Tuesday, October 23, 2012

mind the gap

This month was the 50th anniversary of Oregon's largest wind storm.  What we called the Big Blow.

My brother and I were 11 and 13.  With trees falling and electrical lines snapping, my mother and the two of us wandered around the neighborhood to see what hath wind wrought.

Stephanie, the neighbor girl who lived across the street, reminded me of our crazy Cotton family outing when I stayed in place last year for hurricane Jova. 

Almost exactly a year ago.  (reporting for duty)

You may recall our area did not suffer much wind damage from Jova, but there was plenty of flooding.

What appeared to be a well-constructed bypass highway had recently opened on the outskirts of town.  I say "appeared to be" because in two places, where the road bridged local dirt paths, the bridges had been knocked from their footings  causing them to drop several inches.  

The flood water rushing down the dirt paths was that strong.

Last week on my ATV adventure with Ray we drove by the construction site.  I didn't have time to take any photographs.  So, I wandered out there yesterday to take a look.

The two bridges have been demolished and the road crews have started anew.  The fact that it has taken a year to get the bridges in place is a good indication that the road was not a priority, it presented a difficult engineering problem, or both. 

The farmers around here need roads to get their goods to market.  And the politicians are sensitive not to upset them.

After looking at the amount of rebar and concrete going into each bridge, I suspect there is a massive hole somewhere in Mexico where a large building is supposed to be.

Look at how densely packed the rebar is.  And how much concrete has already been poured into the footings.  I suspect each bridge could withstand a full force tsunami.

I had forgotten how much there is to see on that stretch of road.  It runs through miles of mango orchards.  And there is plenty of wildlife to see.  Unfortunately, much of it as road kill.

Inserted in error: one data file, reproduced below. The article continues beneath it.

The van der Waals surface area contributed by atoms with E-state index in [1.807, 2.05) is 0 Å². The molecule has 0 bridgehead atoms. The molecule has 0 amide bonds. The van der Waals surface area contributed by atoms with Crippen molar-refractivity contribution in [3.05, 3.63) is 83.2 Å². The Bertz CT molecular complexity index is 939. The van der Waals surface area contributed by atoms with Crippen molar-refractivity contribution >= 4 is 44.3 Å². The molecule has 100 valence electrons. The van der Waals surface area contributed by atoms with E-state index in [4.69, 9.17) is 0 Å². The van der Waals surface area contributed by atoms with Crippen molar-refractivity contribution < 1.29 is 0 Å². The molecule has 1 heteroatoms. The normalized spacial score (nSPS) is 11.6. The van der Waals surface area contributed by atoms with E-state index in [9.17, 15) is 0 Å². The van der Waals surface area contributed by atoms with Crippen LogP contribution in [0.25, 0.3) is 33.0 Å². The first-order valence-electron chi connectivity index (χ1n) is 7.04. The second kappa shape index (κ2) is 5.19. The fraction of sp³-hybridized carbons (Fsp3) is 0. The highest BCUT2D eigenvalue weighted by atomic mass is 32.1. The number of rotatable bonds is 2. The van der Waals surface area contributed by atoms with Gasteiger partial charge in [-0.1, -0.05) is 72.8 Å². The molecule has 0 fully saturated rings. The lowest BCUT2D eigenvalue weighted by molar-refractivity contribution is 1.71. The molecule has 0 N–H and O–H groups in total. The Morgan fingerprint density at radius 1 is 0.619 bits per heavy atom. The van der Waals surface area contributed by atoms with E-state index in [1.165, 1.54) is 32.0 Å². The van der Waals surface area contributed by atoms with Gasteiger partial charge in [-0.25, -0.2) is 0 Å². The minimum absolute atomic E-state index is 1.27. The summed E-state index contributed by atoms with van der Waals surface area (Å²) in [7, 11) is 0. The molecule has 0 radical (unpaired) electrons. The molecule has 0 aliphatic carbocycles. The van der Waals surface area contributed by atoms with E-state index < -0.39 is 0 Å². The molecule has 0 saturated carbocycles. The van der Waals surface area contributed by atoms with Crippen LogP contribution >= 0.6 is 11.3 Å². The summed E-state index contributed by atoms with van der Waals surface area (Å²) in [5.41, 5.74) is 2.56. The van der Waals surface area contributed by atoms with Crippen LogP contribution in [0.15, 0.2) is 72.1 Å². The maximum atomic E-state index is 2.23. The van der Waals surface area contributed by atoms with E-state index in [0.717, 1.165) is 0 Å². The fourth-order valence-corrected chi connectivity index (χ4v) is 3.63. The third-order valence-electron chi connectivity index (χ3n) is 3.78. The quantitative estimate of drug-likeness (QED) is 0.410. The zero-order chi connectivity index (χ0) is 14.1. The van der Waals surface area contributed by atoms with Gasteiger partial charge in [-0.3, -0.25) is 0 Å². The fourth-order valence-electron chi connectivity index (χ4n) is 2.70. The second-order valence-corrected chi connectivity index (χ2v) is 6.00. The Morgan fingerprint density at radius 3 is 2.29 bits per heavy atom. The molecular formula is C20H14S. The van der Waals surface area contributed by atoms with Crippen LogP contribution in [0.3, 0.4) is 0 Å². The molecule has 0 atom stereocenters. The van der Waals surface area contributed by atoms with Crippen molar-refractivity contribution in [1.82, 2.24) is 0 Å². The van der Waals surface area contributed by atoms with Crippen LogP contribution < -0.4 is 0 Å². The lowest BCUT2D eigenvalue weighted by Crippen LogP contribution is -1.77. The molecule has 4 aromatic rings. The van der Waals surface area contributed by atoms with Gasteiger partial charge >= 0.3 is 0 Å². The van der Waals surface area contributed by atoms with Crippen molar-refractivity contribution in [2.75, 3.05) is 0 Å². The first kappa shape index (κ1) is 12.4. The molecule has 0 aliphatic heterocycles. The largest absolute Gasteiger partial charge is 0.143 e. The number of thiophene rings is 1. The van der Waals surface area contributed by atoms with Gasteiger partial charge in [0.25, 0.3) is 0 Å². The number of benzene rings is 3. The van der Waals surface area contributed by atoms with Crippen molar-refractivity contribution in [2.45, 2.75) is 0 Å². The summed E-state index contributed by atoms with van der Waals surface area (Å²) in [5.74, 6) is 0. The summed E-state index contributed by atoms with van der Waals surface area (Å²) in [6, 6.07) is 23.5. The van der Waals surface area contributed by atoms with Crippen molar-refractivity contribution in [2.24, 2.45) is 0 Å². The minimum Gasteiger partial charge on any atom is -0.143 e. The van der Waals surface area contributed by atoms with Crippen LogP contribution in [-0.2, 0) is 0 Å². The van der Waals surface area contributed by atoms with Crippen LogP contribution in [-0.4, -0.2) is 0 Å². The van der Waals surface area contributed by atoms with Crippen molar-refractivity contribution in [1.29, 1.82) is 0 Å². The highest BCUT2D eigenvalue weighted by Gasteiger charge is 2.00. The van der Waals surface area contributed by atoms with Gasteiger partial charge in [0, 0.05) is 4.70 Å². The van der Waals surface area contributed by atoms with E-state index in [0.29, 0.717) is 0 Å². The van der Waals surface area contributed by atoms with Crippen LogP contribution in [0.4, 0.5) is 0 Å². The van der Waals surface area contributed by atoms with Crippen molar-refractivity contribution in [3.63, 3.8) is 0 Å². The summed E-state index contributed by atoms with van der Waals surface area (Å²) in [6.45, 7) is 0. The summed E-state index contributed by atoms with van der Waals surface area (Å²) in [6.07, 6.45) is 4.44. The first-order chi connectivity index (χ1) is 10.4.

I took the most detailed photograph of a gray fox I have ever captured.  But I will save some of your sensitivity by not posting it.

Dead mammals are easy to shoot.  Butterflies not so much.

I have never had much luck with butterflies.  They move quickly.  By the time I can get focused, the subject is gone. 

And today was not an ideal day.  The breeze was a relief from the heat.  But it pushed both butterflies and flowers in unpredictable loops.

Of all my shots, only two are even recognizable as butterfly shots.  And both are blurry and noisy.  Unfortunately, I do not know the identify of either butterfly.

But here they are.  Number one.

And number two.

The nice thing about having the road closed to other than local traffic is that it is easy to stop by the road and admire the narrow alluvial plains that support the farmers in this area.

And also lets me enjoy nature -- even when I am not on an ATV.


NW said...

Ahhh, a breath of fresh air after yesterday's dive in to the political dumpster. Thank you for the pics, i wish you had added the fox though.

Steve Cotton said...

I was thinking of using it as a banner for a new blog.  Dedd Foxx.  But I could probably write the cease and desist letter myself.

NW said...

would make a better coffee table book than one about coffee tables.

Mcotton said...

Beautiful Butterflies.

Steve Cotton said...

Thanks.  I need a better camera to do them justice.  After all, unlike you, I do not have quail in my garden each morning as do you.

Steve Cotton said...

Road Kill.  Haute Cuisine of the Pacific Northwest.

NW said...

I have a picture of a neighbors cat that would be perrrrrrrfect for a layout. The unfortunate little fellow was under the garbage truck.

Steve Cotton said...

 From dust to -- dustbin.

norm said...

I'll bite on the rebar: The causeway is sand, shifty stuff, water pushes sand like it is trained to do so. They are building a dam of sorts to keep  the water away from the sand. The oversize footers are below the water flow line. It looks like there is no bedrock to plant the "dam" on so they are going with ballast. Plan B always costs more. 

Steve Cotton said...

 We will undoubtedly find out in next year's rain.  Or maybe we will have an earthquake to give it a tremor test.